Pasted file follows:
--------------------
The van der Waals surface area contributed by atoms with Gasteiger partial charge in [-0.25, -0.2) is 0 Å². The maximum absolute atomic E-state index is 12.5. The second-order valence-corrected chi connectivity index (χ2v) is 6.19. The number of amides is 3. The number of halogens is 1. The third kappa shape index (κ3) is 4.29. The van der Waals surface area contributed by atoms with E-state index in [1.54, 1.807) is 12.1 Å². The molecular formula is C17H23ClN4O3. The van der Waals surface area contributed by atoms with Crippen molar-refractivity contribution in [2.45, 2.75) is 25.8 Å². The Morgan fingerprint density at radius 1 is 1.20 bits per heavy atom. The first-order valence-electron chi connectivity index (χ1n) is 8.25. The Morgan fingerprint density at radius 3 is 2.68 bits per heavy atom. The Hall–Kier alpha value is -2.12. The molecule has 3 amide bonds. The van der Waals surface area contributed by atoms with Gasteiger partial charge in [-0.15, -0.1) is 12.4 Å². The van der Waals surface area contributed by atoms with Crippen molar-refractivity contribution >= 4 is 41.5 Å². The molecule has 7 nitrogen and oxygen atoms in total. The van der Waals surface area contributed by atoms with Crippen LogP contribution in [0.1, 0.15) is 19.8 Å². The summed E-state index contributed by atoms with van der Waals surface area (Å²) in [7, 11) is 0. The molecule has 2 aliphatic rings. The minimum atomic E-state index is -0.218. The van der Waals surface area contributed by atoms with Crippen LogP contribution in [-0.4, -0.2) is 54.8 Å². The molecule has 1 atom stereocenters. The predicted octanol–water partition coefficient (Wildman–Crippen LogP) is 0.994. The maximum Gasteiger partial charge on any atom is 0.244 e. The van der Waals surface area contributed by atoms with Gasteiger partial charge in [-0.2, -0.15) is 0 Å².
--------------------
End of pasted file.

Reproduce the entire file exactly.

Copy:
The van der Waals surface area contributed by atoms with Gasteiger partial charge in [-0.25, -0.2) is 0 Å². The maximum absolute atomic E-state index is 12.5. The second-order valence-corrected chi connectivity index (χ2v) is 6.19. The number of amides is 3. The number of halogens is 1. The third kappa shape index (κ3) is 4.29. The van der Waals surface area contributed by atoms with E-state index in [1.54, 1.807) is 12.1 Å². The molecular formula is C17H23ClN4O3. The van der Waals surface area contributed by atoms with Crippen molar-refractivity contribution in [2.45, 2.75) is 25.8 Å². The Morgan fingerprint density at radius 1 is 1.20 bits per heavy atom. The first-order valence-electron chi connectivity index (χ1n) is 8.25. The Morgan fingerprint density at radius 3 is 2.68 bits per heavy atom. The Hall–Kier alpha value is -2.12. The molecule has 3 amide bonds. The van der Waals surface area contributed by atoms with Gasteiger partial charge in [-0.15, -0.1) is 12.4 Å². The van der Waals surface area contributed by atoms with Crippen molar-refractivity contribution >= 4 is 41.5 Å². The molecule has 7 nitrogen and oxygen atoms in total. The van der Waals surface area contributed by atoms with Crippen LogP contribution in [0.1, 0.15) is 19.8 Å². The summed E-state index contributed by atoms with van der Waals surface area (Å²) in [7, 11) is 0. The molecule has 2 aliphatic rings. The minimum atomic E-state index is -0.218. The van der Waals surface area contributed by atoms with Crippen LogP contribution in [-0.4, -0.2) is 54.8 Å². The molecule has 1 atom stereocenters. The predicted octanol–water partition coefficient (Wildman–Crippen LogP) is 0.994. The maximum Gasteiger partial charge on any atom is 0.244 e. The van der Waals surface area contributed by atoms with Gasteiger partial charge in [-0.2, -0.15) is 0 Å².